Is minimum wage bad for poor?
It is one of our most enduring shibboleths: “Workers are entitled to a just wage, which is defined as no lower than a legal minimum wage (LMW). Only in this manner can we reduce poverty and achieve social justice.”
This logic seems irrefutable. However, recent Philippine studies estimating the impact of LMW on employment and household income have raised serious questions about the wisdom of this generalization.
The good intentions behind LMW may have unintended consequences that are harmful if not expressed through appropriate policies. Good intentions, in fact, may end up paving the road to perdition—in this case, persistent unemployment and underemployment, lack of investment and continuing poverty.
Case against LMW
Every year, there is a clamor for large increases in LMW. As expected, last January the Trade Union Congress of the Philippines (TUCP)-Nagkaisa and other labor groups, together with their political allies, filed a demand for a huge LMW increase: an additional P136 a day on top of the minimum wage of P466 a day for workers in Metro Manila. [The National Wages and Productivity Commission announced in March a P15 increase in the daily minimum wage in Metro Manila, raising the daily minimum pay to P481.]
The proposed increase was supposedly due to the 36-percent loss in the value of wages—an amount that, by the way, was wildly out of line with the Bangko Sentral ng Pilipinas headline inflation rate of 4.4 percent.
The reader might ask: What would be the economic impact of an increase in LMW, especially such a large one? If we consider how real employers behave in real-life markets, one might be shocked to find out that such an increase can actually be antipoor and antiemployment.
To illustrate: Consider a typical small- and medium-scale enterprise (SMSE). The owner has a limited amount of capital, with which he can hire either 20 workers at the lowest wage that he thinks they will accept, or only five workers at a higher LMW. Since he has no choice but the second scenario, he will of course hire only the five best qualified ones and send the other 15 home to join the ranks of the unemployed.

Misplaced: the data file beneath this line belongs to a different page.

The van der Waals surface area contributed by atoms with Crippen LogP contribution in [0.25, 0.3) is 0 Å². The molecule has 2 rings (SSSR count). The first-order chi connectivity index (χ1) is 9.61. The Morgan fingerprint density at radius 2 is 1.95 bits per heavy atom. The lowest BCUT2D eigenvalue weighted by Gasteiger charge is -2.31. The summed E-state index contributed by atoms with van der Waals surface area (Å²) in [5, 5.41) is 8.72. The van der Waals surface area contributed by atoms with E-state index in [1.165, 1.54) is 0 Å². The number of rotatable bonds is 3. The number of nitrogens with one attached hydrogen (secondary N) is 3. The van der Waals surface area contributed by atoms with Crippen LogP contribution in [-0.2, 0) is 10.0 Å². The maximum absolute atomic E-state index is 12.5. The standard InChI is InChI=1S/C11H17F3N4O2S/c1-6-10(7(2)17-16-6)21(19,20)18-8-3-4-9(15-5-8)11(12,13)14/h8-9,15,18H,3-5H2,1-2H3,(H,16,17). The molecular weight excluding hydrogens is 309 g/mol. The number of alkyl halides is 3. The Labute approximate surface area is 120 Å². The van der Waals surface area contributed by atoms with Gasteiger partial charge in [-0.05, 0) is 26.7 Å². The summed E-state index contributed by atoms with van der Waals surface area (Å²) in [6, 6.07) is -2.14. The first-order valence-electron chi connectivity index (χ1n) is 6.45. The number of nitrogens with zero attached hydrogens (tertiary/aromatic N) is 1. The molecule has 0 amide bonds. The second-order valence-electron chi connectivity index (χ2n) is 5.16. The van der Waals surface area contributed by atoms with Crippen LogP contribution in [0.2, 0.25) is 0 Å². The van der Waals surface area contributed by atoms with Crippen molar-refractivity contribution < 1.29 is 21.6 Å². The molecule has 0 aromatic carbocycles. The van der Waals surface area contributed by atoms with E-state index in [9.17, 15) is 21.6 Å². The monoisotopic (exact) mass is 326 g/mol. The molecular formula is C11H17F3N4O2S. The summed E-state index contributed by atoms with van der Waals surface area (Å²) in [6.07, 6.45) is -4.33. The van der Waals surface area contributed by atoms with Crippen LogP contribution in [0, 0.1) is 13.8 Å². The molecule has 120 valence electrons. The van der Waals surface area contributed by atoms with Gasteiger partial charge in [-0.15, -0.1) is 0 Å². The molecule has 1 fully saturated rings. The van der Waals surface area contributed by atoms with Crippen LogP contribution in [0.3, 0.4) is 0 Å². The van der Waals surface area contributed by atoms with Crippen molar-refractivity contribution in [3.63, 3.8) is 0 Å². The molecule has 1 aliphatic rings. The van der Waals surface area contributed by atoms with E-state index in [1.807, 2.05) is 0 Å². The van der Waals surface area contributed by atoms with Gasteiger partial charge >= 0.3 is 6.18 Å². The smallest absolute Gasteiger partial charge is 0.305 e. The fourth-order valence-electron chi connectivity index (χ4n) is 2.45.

With only five workers, even if they’re the best of the lot, it is likely that our owner will also end up producing less than he would have produced with all 20. His business volume and profits are smaller, his rate of expansion slower.
If this example is multiplied across the millions of enterprises in our country, we have a situation where the 15 who were sent home, together with millions of others who like them lack skills, will remain unemployed and poor longer.
SMSEs, supposedly the engine of our economic development, are thus the big casualty of LMW policy. Unlike large enterprises, they have little, if any, monopolistic power to control their selling prices, or monopsonistic power to dictate the wages they pay. Without our SMSEs, we will not have the inclusive growth that everybody dreams of.
To add further injury, uncontrolled increases in LMW over time—at the instigation, say, of populist activists and politicians—may trigger an upward wage-price spiral. This inflation will hit hardest the poor, unskilled and unemployed, including the 15 who were sent home.
Rounding out the case against LMW is the concern that an unreasonably high LMW could undermine the country’s international competitiveness. This in turn affects its ability to attract foreign investment in labor-intensive tradable commodities.
In a draft report dated September 2013, the World Bank disclosed that the Philippine minimum wage (expressed in dollars for comparability) was higher than most of its Asean neighbors as well as India and China. (See Table 2.)
More importantly, the same report revealed that the Philippine minimum wage, as a percentage of value added per worker, lies at the high end of a wide range of comparable countries. (See Figure 1.) This is especially true in Metro Manila, or NCR, where the average worker is legally entitled to keep nearly 70 centavos out of every peso he adds in value. This is even higher than the United States’ and is exceeded only by Guatemala’s.
Notwithstanding the general case described above, it is possible under certain circumstances for the LMW to enhance overall welfare. In the special case of monopsony, a given labor market may be dominated by one or a few influential firms, which can set the wages they pay instead of having to match the wages offered by many competing firms.
A labor monopsonist, thus, has the ability to pay its workers below the market, thereby generating excess profits. An LMW forces the firm to share those excess profits with its workers, either through higher wages or more employment.
However, this is possible only up to a point—specifically, when the wage of the newest worker is equal to his expected marginal contribution to revenue. Beyond that point, a higher LMW would incur losses. This forces the firm to stop hiring or even reduce workforce.
There are three important implications from the special case of monopsony:
Labor might be better protected by getting rid of the laws, regulations and other privileges that confer firms with monopsonistic as well as monopolistic powers. This, in fact, is an anchor principle of the Foundation for Economic Freedom (FEF) as a free-market advocacy.